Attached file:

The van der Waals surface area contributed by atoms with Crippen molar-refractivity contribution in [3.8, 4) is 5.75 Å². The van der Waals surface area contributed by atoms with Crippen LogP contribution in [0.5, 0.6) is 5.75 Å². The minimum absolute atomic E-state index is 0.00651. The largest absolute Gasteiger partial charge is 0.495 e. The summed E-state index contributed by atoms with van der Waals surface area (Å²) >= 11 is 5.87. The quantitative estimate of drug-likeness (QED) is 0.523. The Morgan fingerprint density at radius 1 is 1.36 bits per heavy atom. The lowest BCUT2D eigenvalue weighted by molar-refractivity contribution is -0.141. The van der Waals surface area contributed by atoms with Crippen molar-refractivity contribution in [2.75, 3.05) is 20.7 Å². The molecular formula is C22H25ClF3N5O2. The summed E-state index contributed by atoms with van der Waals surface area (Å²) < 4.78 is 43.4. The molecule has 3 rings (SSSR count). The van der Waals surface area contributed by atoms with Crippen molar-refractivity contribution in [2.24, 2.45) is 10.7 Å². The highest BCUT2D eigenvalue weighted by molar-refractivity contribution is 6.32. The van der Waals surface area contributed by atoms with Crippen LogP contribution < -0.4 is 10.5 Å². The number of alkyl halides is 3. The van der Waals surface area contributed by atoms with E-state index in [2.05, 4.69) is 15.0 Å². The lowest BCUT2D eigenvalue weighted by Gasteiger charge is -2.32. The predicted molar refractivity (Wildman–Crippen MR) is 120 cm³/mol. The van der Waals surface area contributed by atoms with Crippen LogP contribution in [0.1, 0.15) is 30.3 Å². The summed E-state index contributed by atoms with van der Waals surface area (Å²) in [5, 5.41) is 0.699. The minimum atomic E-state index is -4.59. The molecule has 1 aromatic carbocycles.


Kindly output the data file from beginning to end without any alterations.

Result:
The van der Waals surface area contributed by atoms with Crippen molar-refractivity contribution in [3.8, 4) is 5.75 Å². The van der Waals surface area contributed by atoms with Crippen LogP contribution in [0.5, 0.6) is 5.75 Å². The minimum absolute atomic E-state index is 0.00651. The largest absolute Gasteiger partial charge is 0.495 e. The summed E-state index contributed by atoms with van der Waals surface area (Å²) >= 11 is 5.87. The quantitative estimate of drug-likeness (QED) is 0.523. The Morgan fingerprint density at radius 1 is 1.36 bits per heavy atom. The lowest BCUT2D eigenvalue weighted by molar-refractivity contribution is -0.141. The van der Waals surface area contributed by atoms with Crippen molar-refractivity contribution in [2.75, 3.05) is 20.7 Å². The molecular formula is C22H25ClF3N5O2. The summed E-state index contributed by atoms with van der Waals surface area (Å²) < 4.78 is 43.4. The molecule has 3 rings (SSSR count). The van der Waals surface area contributed by atoms with Crippen molar-refractivity contribution in [2.24, 2.45) is 10.7 Å². The highest BCUT2D eigenvalue weighted by molar-refractivity contribution is 6.32. The van der Waals surface area contributed by atoms with Crippen LogP contribution < -0.4 is 10.5 Å². The number of alkyl halides is 3. The van der Waals surface area contributed by atoms with E-state index in [2.05, 4.69) is 15.0 Å². The lowest BCUT2D eigenvalue weighted by Gasteiger charge is -2.32. The predicted molar refractivity (Wildman–Crippen MR) is 120 cm³/mol. The van der Waals surface area contributed by atoms with Crippen LogP contribution in [0.1, 0.15) is 30.3 Å². The summed E-state index contributed by atoms with van der Waals surface area (Å²) in [5, 5.41) is 0.699. The minimum atomic E-state index is -4.59. The molecule has 1 aromatic carbocycles.